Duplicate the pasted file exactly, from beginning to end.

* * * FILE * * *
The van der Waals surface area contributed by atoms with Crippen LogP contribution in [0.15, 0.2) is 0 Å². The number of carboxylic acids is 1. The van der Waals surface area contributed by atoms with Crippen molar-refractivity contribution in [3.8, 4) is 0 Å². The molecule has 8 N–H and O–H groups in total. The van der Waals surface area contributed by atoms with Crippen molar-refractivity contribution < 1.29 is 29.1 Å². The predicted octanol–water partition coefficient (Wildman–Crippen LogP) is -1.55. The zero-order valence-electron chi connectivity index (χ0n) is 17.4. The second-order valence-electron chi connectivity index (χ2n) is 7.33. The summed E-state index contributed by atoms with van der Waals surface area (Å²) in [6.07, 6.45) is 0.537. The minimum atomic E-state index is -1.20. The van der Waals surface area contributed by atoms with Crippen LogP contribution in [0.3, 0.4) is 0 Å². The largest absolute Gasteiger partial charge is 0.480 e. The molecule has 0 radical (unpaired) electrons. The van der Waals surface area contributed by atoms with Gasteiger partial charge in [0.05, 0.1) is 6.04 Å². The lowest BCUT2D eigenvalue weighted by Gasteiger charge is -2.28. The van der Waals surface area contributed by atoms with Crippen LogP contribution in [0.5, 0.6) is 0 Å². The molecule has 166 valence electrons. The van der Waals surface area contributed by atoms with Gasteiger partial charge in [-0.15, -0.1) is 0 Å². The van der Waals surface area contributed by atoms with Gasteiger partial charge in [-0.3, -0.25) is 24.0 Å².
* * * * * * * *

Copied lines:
The van der Waals surface area contributed by atoms with Crippen LogP contribution in [0.15, 0.2) is 0 Å². The number of carboxylic acids is 1. The van der Waals surface area contributed by atoms with Crippen molar-refractivity contribution in [3.8, 4) is 0 Å². The molecule has 8 N–H and O–H groups in total. The van der Waals surface area contributed by atoms with Crippen molar-refractivity contribution < 1.29 is 29.1 Å². The predicted octanol–water partition coefficient (Wildman–Crippen LogP) is -1.55. The zero-order valence-electron chi connectivity index (χ0n) is 17.4. The second-order valence-electron chi connectivity index (χ2n) is 7.33. The summed E-state index contributed by atoms with van der Waals surface area (Å²) in [6.07, 6.45) is 0.537. The minimum atomic E-state index is -1.20. The van der Waals surface area contributed by atoms with Crippen LogP contribution in [0.3, 0.4) is 0 Å². The largest absolute Gasteiger partial charge is 0.480 e. The molecule has 0 radical (unpaired) electrons. The van der Waals surface area contributed by atoms with Gasteiger partial charge in [0.05, 0.1) is 6.04 Å². The lowest BCUT2D eigenvalue weighted by Gasteiger charge is -2.28. The van der Waals surface area contributed by atoms with Crippen LogP contribution in [0.5, 0.6) is 0 Å². The molecule has 166 valence electrons. The van der Waals surface area contributed by atoms with Gasteiger partial charge in [-0.15, -0.1) is 0 Å². The van der Waals surface area contributed by atoms with Gasteiger partial charge in [-0.3, -0.25) is 24.0 Å².